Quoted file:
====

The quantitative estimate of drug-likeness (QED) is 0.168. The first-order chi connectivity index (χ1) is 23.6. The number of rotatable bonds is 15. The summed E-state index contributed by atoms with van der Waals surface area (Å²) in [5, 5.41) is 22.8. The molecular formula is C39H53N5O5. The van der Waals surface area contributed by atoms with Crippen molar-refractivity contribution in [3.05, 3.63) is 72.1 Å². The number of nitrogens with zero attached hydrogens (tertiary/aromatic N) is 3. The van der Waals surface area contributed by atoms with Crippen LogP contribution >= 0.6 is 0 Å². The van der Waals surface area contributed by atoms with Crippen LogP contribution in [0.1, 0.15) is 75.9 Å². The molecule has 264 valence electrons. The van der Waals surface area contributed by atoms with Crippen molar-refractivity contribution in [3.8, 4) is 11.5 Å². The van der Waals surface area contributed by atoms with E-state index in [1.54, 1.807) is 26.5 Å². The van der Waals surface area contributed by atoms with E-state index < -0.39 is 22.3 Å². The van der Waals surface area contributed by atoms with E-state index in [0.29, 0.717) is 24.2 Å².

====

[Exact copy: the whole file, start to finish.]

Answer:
The quantitative estimate of drug-likeness (QED) is 0.168. The first-order chi connectivity index (χ1) is 23.6. The number of rotatable bonds is 15. The summed E-state index contributed by atoms with van der Waals surface area (Å²) in [5, 5.41) is 22.8. The molecular formula is C39H53N5O5. The van der Waals surface area contributed by atoms with Crippen molar-refractivity contribution in [3.05, 3.63) is 72.1 Å². The number of nitrogens with zero attached hydrogens (tertiary/aromatic N) is 3. The van der Waals surface area contributed by atoms with Crippen LogP contribution >= 0.6 is 0 Å². The van der Waals surface area contributed by atoms with Crippen LogP contribution in [0.1, 0.15) is 75.9 Å². The molecule has 264 valence electrons. The van der Waals surface area contributed by atoms with Crippen molar-refractivity contribution in [3.8, 4) is 11.5 Å². The van der Waals surface area contributed by atoms with E-state index in [1.54, 1.807) is 26.5 Å². The van der Waals surface area contributed by atoms with E-state index < -0.39 is 22.3 Å². The van der Waals surface area contributed by atoms with E-state index in [0.29, 0.717) is 24.2 Å².